Tuesday, February 15, 2011

Who Wrote the Bible?


Source Google Video

Who Wrote The Bible takes an in depth view at the origins of the sources texts of the Bible. Dr. Robert Beckford journeys to Jerusalem, Rome and the USA (with a stopover in Walthamstow) consulting scholars and historians on the way. What comes to light is a history of revisions, integration of additional ideology and censorship, driven by an emerging Church with a strong religious and political agenda

Resources:

In the Library:

  • Friedman, Richard Elliott [1989]. Who Wrote The Bible? Englewood Cliffs, N.J.: Prentice Hall [WorldCat]
  • Kugel, James L [1997] The Bible As It Was. Cambridge, Mass.: Belknap Press of Harvard University Press. [WorldCat]
  • Greenspahn, Frederick E. [2008]. The Hebrew Bible : New Insights and Scholarship. New York: New York University Press. [NetLibrary]
  • Kaltner, John [2008]. The Uncensored Bible : The Bawdy and Naughty Bits of the Good book. San Francisco: HarperOne. [WorldCat]
  • Brueggemann, Walter. [2003] An Introduction to the Old Testament : The Canon and Christian Imagination. Louisville, Ky. : Westminster John Knox Press. [WorldCat]
  • VanderKam, James C [2002]. The Meaning of the Dead Sea Scrolls : Their Significance for Understanding the Bible, Judaism, Jesus, and Christianity. San Francisco, Calif. : HarperSanFrancisco. [WorldCat]
  • Smith, Mark S [2001]. The Origins of Biblical Monotheism : Israel's Polytheistic Background and the Ugaritic Texts New York : Oxford University Press [WorldCat]
On the Web:

  • Gladden, Washington [1891]. Who Wrote the Bible? Boston: Houghton Mifflin. [GoogleBooks]

Friday, February 4, 2011

The Story of Stuff


Source: Metacafe (alternate: StoryOfStuff.Com, YouTube, Google Video)
Download: Quicktime

From its extraction through sale, use and disposal, all the stuff in our lives affects communities at home and abroad, yet most of this is hidden from view. The Story of Stuff is a 20-minute, fast-paced, fact-filled look at the underside of our production and consumption patterns. The Story of Stuff exposes the connections between a huge number of environmental and social issues, and calls us together to create a more sustainable and just world.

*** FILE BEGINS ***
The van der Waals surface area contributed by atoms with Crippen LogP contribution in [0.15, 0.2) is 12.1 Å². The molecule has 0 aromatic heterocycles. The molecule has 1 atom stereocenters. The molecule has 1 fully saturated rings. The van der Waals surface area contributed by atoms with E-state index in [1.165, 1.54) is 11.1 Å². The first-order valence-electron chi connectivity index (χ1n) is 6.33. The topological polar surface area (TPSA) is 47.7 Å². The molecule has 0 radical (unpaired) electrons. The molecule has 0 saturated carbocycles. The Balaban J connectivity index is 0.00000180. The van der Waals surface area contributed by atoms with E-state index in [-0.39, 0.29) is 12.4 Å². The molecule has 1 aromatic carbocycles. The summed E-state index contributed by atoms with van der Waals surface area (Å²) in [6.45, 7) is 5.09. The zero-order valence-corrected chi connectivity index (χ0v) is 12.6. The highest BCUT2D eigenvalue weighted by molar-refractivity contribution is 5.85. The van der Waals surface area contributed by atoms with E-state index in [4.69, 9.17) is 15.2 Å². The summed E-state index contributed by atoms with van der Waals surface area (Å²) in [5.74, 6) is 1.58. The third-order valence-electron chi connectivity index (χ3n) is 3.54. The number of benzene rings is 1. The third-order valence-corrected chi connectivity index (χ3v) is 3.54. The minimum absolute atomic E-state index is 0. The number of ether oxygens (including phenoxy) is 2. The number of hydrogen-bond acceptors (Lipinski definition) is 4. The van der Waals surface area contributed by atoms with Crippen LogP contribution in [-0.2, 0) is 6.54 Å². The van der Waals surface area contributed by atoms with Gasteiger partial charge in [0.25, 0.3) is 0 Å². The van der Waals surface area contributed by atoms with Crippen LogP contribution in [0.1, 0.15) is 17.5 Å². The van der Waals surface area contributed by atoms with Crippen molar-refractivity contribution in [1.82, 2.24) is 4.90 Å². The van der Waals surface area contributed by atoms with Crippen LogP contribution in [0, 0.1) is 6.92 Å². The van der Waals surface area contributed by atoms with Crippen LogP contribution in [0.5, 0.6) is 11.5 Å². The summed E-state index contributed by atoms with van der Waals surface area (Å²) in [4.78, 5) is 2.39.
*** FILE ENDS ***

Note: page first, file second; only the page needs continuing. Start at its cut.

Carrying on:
Resources:

In the Library:
  • Agyeman, Julian. 2005. Sustainable communities and the challenge of environmental justice. New York: New York University Press. [link: NetLibrary]
  • Boggs, Carl. 2000. The end of politics: corporate power and the decline of the public sphere. New York: Guilford Press. [link: WorldCat]
  • Conkin, Paul Keith. 2007. The state of the Earth: environmental challenges on the road to 2100. Lexington, Ky: University Press of Kentucky. [link: WorldCat]
  • Dobson, Andrew. 1995. Green political thought. London: Routledge. [link: NetLibrary]
  • Klare, Michael T. 2001. Resource wars: the new landscape of global conflict. New York: Metropolitan Books. [link: WorldCat]
  • Ridgeway, James. 2004. It's all for sale: the control of global resources. Durham: Duke University Press. [link: WorldCat]
  • Shabecoff, Philip, and Alice Shabecoff. 2008. Poisoned profits: the toxic assault on our children. New York: Random House. [link: WorldCat]
  • Steingraber, Sandra. 2001. Having faith: an ecologist's journey to motherhood. Cambridge, Mass: Perseus Pub. [link: WorldCat]
  • Sustainable Consumption, Ecology and Fair Trade. 2008. Routledge. [link: NetLibrary]

On the Web:

Wednesday, January 19, 2011

Big Easy to Big Empty

More at The Real News

Source: Real News Network

One year after hurricane Katrina, undercover investigator Greg Palast examines why New Orleans flooded in the wake of Katrina, why a private consulting firm was awarded a contract for managing the evacuation, why Hurricane researchers at Louisiana State University were ignored, and why undamaged property in New Orleans was boarded over and its residents prevented from returning.


Resources:

In the Library:
  • Bates, Kristin Ann, and Richelle S. Swan. 2007. Through the eye of Katrina: social justice in the United States. Durham, N.C.: Carolina Academic Press. [link]
  • Chamlee-Wright, Emily. 2010. The cultural and political economy of recovery. London: Routledge.  [NetLibrary]
  • Levitt, Jeremy I., and Matthew C. Whitaker. 2009. Hurricane Katrina America's unnatural disaster. Lincoln: University of Nebraska Press. [NetLibrary]
  • Moore, Leonard N. 2010. Black rage in New Orleans: police brutality and African American activism from World War II to Hurricane Katrina. Baton Rouge: Louisiana State University Press. [NetLibrary]

On the Web: